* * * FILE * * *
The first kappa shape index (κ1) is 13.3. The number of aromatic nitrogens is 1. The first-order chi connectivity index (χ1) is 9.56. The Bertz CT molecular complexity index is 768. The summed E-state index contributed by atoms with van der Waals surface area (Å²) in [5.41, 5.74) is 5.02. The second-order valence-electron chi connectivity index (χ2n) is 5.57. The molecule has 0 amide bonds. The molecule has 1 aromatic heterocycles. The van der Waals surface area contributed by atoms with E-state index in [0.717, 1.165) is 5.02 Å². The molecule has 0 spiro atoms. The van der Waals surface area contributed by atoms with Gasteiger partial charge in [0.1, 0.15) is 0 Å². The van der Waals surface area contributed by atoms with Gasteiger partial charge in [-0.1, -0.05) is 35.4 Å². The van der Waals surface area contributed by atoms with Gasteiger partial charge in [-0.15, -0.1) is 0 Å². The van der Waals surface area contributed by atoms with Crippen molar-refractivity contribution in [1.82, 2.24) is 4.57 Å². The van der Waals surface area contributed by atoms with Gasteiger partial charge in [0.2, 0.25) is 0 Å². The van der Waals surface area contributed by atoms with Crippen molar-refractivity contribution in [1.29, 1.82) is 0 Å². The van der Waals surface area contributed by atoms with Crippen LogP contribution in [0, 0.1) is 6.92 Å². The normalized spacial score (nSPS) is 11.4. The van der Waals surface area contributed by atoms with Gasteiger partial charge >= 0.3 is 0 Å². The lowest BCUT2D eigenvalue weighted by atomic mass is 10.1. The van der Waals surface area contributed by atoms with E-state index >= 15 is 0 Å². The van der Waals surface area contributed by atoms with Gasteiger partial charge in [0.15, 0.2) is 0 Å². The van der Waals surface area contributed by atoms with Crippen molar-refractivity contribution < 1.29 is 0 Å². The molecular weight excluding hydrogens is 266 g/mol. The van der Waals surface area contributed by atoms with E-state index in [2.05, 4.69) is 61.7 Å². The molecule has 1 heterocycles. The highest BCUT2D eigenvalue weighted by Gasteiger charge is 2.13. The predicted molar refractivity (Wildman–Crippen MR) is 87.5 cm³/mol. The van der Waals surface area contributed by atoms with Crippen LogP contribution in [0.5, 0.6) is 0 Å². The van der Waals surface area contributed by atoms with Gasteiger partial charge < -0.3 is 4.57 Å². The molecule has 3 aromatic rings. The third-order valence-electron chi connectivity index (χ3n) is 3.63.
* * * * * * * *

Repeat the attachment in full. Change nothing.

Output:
The first kappa shape index (κ1) is 13.3. The number of aromatic nitrogens is 1. The first-order chi connectivity index (χ1) is 9.56. The Bertz CT molecular complexity index is 768. The summed E-state index contributed by atoms with van der Waals surface area (Å²) in [5.41, 5.74) is 5.02. The second-order valence-electron chi connectivity index (χ2n) is 5.57. The molecule has 0 amide bonds. The molecule has 1 aromatic heterocycles. The van der Waals surface area contributed by atoms with E-state index in [0.717, 1.165) is 5.02 Å². The molecule has 0 spiro atoms. The van der Waals surface area contributed by atoms with Gasteiger partial charge in [0.1, 0.15) is 0 Å². The van der Waals surface area contributed by atoms with Gasteiger partial charge in [-0.1, -0.05) is 35.4 Å². The van der Waals surface area contributed by atoms with Gasteiger partial charge in [-0.15, -0.1) is 0 Å². The van der Waals surface area contributed by atoms with Crippen molar-refractivity contribution in [1.82, 2.24) is 4.57 Å². The van der Waals surface area contributed by atoms with Gasteiger partial charge in [0.2, 0.25) is 0 Å². The van der Waals surface area contributed by atoms with Crippen molar-refractivity contribution in [1.29, 1.82) is 0 Å². The van der Waals surface area contributed by atoms with Crippen LogP contribution in [0, 0.1) is 6.92 Å². The normalized spacial score (nSPS) is 11.4. The van der Waals surface area contributed by atoms with Gasteiger partial charge >= 0.3 is 0 Å². The lowest BCUT2D eigenvalue weighted by atomic mass is 10.1. The van der Waals surface area contributed by atoms with E-state index >= 15 is 0 Å². The van der Waals surface area contributed by atoms with Gasteiger partial charge in [0.15, 0.2) is 0 Å². The van der Waals surface area contributed by atoms with Crippen molar-refractivity contribution < 1.29 is 0 Å². The molecular weight excluding hydrogens is 266 g/mol. The van der Waals surface area contributed by atoms with E-state index in [2.05, 4.69) is 61.7 Å². The molecule has 1 heterocycles. The highest BCUT2D eigenvalue weighted by Gasteiger charge is 2.13. The predicted molar refractivity (Wildman–Crippen MR) is 87.5 cm³/mol. The van der Waals surface area contributed by atoms with Crippen LogP contribution in [0.5, 0.6) is 0 Å². The van der Waals surface area contributed by atoms with Gasteiger partial charge < -0.3 is 4.57 Å². The molecule has 3 aromatic rings. The third-order valence-electron chi connectivity index (χ3n) is 3.63.